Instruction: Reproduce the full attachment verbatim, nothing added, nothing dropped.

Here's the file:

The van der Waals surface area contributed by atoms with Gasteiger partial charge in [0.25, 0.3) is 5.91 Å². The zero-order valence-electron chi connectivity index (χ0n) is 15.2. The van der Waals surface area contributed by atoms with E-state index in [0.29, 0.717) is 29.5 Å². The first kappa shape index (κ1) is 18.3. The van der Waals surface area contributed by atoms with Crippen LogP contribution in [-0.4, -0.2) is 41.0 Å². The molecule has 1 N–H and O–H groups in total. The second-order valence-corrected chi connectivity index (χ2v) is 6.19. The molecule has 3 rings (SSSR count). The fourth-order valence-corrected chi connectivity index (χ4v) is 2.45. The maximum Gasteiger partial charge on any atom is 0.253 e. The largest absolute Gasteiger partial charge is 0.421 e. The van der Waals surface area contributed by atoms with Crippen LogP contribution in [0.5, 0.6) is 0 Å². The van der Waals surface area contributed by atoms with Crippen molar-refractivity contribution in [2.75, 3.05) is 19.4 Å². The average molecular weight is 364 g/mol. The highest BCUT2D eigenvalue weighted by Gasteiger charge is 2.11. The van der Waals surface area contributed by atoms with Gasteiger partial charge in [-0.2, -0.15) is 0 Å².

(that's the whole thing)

The van der Waals surface area contributed by atoms with Gasteiger partial charge in [0.25, 0.3) is 5.91 Å². The zero-order valence-electron chi connectivity index (χ0n) is 15.2. The van der Waals surface area contributed by atoms with E-state index in [0.29, 0.717) is 29.5 Å². The first kappa shape index (κ1) is 18.3. The van der Waals surface area contributed by atoms with Crippen LogP contribution in [-0.4, -0.2) is 41.0 Å². The molecule has 1 N–H and O–H groups in total. The second-order valence-corrected chi connectivity index (χ2v) is 6.19. The molecule has 3 rings (SSSR count). The fourth-order valence-corrected chi connectivity index (χ4v) is 2.45. The maximum Gasteiger partial charge on any atom is 0.253 e. The largest absolute Gasteiger partial charge is 0.421 e. The van der Waals surface area contributed by atoms with Crippen LogP contribution in [0.5, 0.6) is 0 Å². The van der Waals surface area contributed by atoms with Crippen molar-refractivity contribution in [2.75, 3.05) is 19.4 Å². The average molecular weight is 364 g/mol. The highest BCUT2D eigenvalue weighted by Gasteiger charge is 2.11. The van der Waals surface area contributed by atoms with Gasteiger partial charge in [-0.2, -0.15) is 0 Å².